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Ryokan is Japanese style hotel which has natural onsen (spa) water that have rejuvenated people for hundreds of years. Moreover, it has tatami floors, futon beds and traditional Japanese cuisine. There is an opportunity to experience the traditional Japanese lifestyle and hospitality.
Guests sleep on top of futons on tatami flooring, made of woven straw packed with rice straw and bordered by plain green cloth. Tatami are soft underfoot and provide an ideal surface for Japanese futons. The flat, heavy bedding is laid directly on the floor. Guests sleep on top of the futon with a blanket providing a snug fit.
Ryokans are Japanese-style hotels. Rooms are decorated in a traditional manner - simple furnishings, wall hangings and a large table with green tea ready to serve. Each room has an attached bathroom although there is always a larger Japanese-style shared bath to use as well. Meals are a real treat using the best local and seasonal produce.
Always: Night robe, TV, towel, green tea, and toiletries, Air Conditioned.
With fantastic multi-course meals, beautifully decorated rooms and kimono-clad staff, superior ryokan offer the best in Japanese hospitality and first class service in beautiful surroundings.
Always: Night robe, TV, towel, green tea, toiletries, A/C, private bathroom.
Kaiseki ryori is regarded as Japan's most exquisite culinary refinement. Its origins are found many centuries ago in the simple meals served at the tea ceremony, but later it evolved into an elaborate dining style popular among aristocratic circles. Today, kaiseki is served in specialized restaurants or can be enjoyed by staying at a ryokan (Japanese style inn). Kaiseki meals have a prescribed order to their dishes, most of which are prepared by using one of the common techniques of Japanese cooking. However, kaiseki chefs have considerable freedom to add, omit or substitute courses in order to highlight regional and seasonal delicacies and personal style.
As a volcanically active country, Japan boasts some of the best natural hot springs in the world. Referred to as "onsen", these geothermal heated springs are scattered all across the country in both indoor and outdoor facilities. These waters are considered to have restorative properties with natural minerals that are thought to heal aches and pains, ease and prevent illnesses, and generally maintain a healthy body. To contribute to the Japanese appreciation for nature, hot springs are an integral part of maintaining a tranquil, Zen-like equilibrium. Many flock to one of hundreds of hot spring destinations as a peaceful getaway, to cleanse the body and soul, and to simply relax.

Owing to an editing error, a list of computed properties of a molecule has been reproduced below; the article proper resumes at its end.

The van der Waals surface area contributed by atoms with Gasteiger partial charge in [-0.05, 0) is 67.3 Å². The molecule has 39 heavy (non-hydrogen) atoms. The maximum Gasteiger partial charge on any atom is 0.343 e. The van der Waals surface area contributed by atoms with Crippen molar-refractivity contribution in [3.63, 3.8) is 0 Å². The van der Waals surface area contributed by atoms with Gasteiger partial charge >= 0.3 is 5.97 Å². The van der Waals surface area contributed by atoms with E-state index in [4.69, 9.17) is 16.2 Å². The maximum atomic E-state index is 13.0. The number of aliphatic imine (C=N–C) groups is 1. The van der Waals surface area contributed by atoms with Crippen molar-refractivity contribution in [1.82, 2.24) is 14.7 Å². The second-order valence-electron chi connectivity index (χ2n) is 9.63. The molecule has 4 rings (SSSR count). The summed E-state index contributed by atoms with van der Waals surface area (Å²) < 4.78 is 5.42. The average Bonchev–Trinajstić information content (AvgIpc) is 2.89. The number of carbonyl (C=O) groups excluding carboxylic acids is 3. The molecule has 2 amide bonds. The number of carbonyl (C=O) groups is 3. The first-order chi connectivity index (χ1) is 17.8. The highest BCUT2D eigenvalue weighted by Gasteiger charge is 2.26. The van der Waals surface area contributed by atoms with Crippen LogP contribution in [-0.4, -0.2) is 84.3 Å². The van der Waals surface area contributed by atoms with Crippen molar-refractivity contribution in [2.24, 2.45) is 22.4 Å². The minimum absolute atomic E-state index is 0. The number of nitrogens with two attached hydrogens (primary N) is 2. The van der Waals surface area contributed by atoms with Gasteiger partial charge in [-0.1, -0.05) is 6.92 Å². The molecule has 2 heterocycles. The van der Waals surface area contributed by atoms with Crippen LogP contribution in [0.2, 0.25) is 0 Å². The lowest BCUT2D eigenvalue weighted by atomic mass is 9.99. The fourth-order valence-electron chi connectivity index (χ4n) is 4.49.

Tatami is a thick straw mat with rush grass woven over the surface. The mat is reversible. Shoes are taken off at the entrance hall, and tatami mats are stepped on with bare feet. The appeal of a Japanese-style room is not only its coziness, but also being able to sense outdoor nature while inside. Because traditional Japanese-style rooms are built with natural materials only, such as wood, paper, stones, soil, straw, and fabric, they provide not only comfort, but also function to clean the air because the materials breathe.
Guests sleep on futon (Japanese style bedding) laid out in the evening by maids after the evening meal. It ordinarily consists of a mattress, sheets, thick coverlet, and extra blankets if needed. The fusion of Japanese and Western styles can even be found in the bedroom. In the case of washitsu, bedding (futon) is usually directly placed on the tatami, but low beds are used in the place of futon at some ryokans. In some cases, the bedroom is designed in Western style. Even in Western-style bedrooms, you will frequently find elements of Japanese-style interior design incorporated.
Yukata is the typical lounging wear of a ryokan, typically blue and white-patterned. After taking a bath, you change into the yukata placed in your guestroom. The room maid will make sure that the yukata is the right size for you. There are men's kimono and women's kimono, and at some ryokans, you will be able to choose from a number of designs and obi sashes. Sets of yukata, haori and obi are placed in accordance with the number of persons staying in each guestroom. The tanzen and tabi will also be provided depending on the season.
The okami not only bears the greatest responsibility for waiting on and taking care of guests but also acts as the chief service manager on behalf of the ryokan.The okami's role corresponds to that of a general manager in a Western hotel. In many cases, the okami is the owner of the ryokan or the wife of the owner, which means that the okami, as the representative of the ryokan, attends to all external affairs such as business matters and cooperation with the local community.
Among the numerous ryokans which have developed as family businesses, the okami has constantly supervised guest service in general and continues to play the central role. For this reason, many of the ryokans have been handed down through successive generations within the same family.